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using metal in the burn tunnel and heat riser

 
gardener
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I have a cast refractory J-tube core and perlite/clay slip riser which is quite insulative, and coals burn to ash every time. I also have a positive natural draft, so if I don't cover the feed after burning I will get constant cooling airflow. I think you may be getting too strong airflow during coaling which is stealing the heat. Wood that is not dry enough could also be an issue, though if you have the same wood you used to that becomes less likely.
 
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Glenn Herbert wrote:I have a cast refractory J-tube core and perlite/clay slip riser which is quite insulative, and coals burn to ash every time. I also have a positive natural draft, so if I don't cover the feed after burning I will get constant cooling airflow. I think you may be getting too strong airflow during coaling which is stealing the heat. Wood that is not dry enough could also be an issue, though if you have the same wood you used to that becomes less likely.


Right. When I had the more massive perlite clay slip riser, the coals burned to ash every time, and yes, I also had to put my feed tube lid on over night to damp. I've reached the opposite conclusion now, though, on the airflow. Now the air flow seems to stop on it's own, as the riser cools so quickly after a burn. Sure the mass bench is warm, but not enough to create a draw it seems. And my water kettle cools after a few hours, too. Result of such a light weight core.  I have a small barrel on my feed tube, and I use the lid to slow air flow and usually close it off almost tight at night.
I tried an extra long, hot burn  yesterday, and also forgot to lid the feed. I had much better results. Some ash formed and it insulated the still glowing embers all night. Kettle was even slightly warm.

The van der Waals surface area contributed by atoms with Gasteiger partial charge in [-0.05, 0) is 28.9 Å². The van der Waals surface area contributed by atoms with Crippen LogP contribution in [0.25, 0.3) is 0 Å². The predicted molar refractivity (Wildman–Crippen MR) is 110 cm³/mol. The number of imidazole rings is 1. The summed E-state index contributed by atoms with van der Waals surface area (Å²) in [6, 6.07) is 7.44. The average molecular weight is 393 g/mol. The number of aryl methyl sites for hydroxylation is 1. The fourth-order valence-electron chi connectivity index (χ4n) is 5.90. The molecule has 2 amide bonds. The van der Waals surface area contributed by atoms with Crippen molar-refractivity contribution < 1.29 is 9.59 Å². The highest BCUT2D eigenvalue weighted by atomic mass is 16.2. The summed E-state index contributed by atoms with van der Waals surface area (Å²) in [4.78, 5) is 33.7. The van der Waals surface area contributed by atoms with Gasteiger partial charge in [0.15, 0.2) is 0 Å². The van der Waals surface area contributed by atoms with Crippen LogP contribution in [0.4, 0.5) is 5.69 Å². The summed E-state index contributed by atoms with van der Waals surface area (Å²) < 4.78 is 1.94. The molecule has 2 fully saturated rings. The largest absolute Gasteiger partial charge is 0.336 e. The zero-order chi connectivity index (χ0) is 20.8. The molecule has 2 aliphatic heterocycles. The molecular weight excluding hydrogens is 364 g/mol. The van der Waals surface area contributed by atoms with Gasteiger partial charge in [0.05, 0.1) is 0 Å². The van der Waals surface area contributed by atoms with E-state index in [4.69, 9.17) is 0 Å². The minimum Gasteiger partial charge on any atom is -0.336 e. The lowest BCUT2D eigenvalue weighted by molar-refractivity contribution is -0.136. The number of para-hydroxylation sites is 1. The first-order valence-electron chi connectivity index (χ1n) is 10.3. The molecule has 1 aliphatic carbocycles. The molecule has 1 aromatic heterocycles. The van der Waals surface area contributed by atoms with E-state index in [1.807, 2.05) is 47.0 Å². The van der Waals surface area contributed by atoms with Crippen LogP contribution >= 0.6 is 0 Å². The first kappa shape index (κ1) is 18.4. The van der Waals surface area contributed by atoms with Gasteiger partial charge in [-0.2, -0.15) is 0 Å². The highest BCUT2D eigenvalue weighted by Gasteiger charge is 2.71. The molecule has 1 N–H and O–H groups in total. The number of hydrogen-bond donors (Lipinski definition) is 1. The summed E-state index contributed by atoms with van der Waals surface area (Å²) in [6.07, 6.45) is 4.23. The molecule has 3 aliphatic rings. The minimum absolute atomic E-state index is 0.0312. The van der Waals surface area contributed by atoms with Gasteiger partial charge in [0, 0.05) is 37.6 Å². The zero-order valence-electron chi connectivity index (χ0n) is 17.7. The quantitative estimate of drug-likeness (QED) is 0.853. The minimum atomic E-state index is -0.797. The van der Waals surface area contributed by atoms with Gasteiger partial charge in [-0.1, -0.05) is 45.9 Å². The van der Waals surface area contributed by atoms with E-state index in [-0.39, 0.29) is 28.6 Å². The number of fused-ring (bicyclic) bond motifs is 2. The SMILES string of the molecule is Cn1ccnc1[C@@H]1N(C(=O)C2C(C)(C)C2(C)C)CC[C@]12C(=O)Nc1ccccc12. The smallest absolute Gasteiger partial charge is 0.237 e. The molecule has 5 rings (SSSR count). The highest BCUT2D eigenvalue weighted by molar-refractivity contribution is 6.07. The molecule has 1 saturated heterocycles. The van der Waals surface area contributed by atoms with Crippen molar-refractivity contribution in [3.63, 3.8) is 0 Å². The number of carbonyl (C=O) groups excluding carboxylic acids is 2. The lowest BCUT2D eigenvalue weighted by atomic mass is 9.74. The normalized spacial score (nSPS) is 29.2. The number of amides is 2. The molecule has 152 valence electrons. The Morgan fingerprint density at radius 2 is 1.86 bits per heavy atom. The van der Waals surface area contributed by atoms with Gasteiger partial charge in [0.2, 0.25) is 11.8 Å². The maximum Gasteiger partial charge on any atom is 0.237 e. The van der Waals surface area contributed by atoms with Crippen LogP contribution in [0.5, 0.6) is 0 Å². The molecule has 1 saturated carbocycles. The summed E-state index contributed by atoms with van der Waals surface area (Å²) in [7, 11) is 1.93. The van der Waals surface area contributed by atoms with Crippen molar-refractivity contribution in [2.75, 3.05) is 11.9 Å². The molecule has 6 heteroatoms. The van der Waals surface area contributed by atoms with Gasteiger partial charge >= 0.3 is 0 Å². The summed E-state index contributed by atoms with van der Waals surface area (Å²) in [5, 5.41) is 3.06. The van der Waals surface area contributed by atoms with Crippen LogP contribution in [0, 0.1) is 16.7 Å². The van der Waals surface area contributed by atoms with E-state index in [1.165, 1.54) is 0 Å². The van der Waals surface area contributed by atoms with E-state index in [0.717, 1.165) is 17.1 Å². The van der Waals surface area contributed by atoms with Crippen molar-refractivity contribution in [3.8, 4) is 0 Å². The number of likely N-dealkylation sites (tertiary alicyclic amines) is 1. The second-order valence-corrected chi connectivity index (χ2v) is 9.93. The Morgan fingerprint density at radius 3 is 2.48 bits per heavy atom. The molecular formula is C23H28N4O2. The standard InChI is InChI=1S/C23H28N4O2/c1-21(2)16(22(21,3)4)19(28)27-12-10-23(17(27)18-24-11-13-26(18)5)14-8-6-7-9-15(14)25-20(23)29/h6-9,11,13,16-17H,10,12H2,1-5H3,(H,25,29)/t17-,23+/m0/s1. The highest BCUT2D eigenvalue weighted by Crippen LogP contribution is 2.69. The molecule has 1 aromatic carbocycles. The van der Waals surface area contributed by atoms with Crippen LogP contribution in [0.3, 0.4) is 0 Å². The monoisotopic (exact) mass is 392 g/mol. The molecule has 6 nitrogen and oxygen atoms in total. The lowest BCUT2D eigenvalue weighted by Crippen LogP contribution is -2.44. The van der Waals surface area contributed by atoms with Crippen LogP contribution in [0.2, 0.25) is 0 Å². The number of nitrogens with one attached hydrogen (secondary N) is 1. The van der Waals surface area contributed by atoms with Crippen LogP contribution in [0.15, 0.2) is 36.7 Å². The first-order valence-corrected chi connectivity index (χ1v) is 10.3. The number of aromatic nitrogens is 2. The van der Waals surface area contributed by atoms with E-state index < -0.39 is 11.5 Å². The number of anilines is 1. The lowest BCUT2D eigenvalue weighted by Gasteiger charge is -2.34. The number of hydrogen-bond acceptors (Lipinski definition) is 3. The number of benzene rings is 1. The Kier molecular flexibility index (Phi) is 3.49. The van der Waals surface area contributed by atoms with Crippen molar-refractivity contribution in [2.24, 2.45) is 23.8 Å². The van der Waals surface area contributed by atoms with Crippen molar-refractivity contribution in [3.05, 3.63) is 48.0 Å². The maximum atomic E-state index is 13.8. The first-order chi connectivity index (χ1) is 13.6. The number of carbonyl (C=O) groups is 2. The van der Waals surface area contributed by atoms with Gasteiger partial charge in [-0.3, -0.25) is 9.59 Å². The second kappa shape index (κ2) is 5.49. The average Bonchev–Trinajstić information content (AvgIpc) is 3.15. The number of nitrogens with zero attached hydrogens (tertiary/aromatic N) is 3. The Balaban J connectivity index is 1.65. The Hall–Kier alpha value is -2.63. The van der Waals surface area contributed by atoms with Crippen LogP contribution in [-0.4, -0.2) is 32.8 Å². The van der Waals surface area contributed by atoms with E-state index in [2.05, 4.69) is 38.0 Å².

So my conclusion is that the 5 minute riser lets me cook more quickly, and therefore I've been able to have shorter fires and still have a hot meal and warm house. But the riser is so much less massive that in order to store enough heat to complete a fuel burn, I should keep her full throttle for at least an hour.  
 
Laura Kelly
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Satamax Antone wrote:Laura, you might be missing some mass behind, and your draft is too strong. Maybe. Your firebox and burn tunnel still are made of bricks?

There is another thing which can do that, wet wood.



Ooo, damp fuel is a harsh teacher for sure. I have cooked and heated exclusively with wood for over 7 years now, and I'm still in love with fire. If there is one thing which I've learned:  use well-seasoned wood.  
As I write in my reply to Glenn, it appears lack of draw from too small of a burn may be my issue. Yes, the firebox and burn tunnel are brick, inside cob. Tons of mass in the bench around the exhaust. Old riser was especially massive, though, so it appears I'm just learning how to handle this lighter, more responsive one.
 
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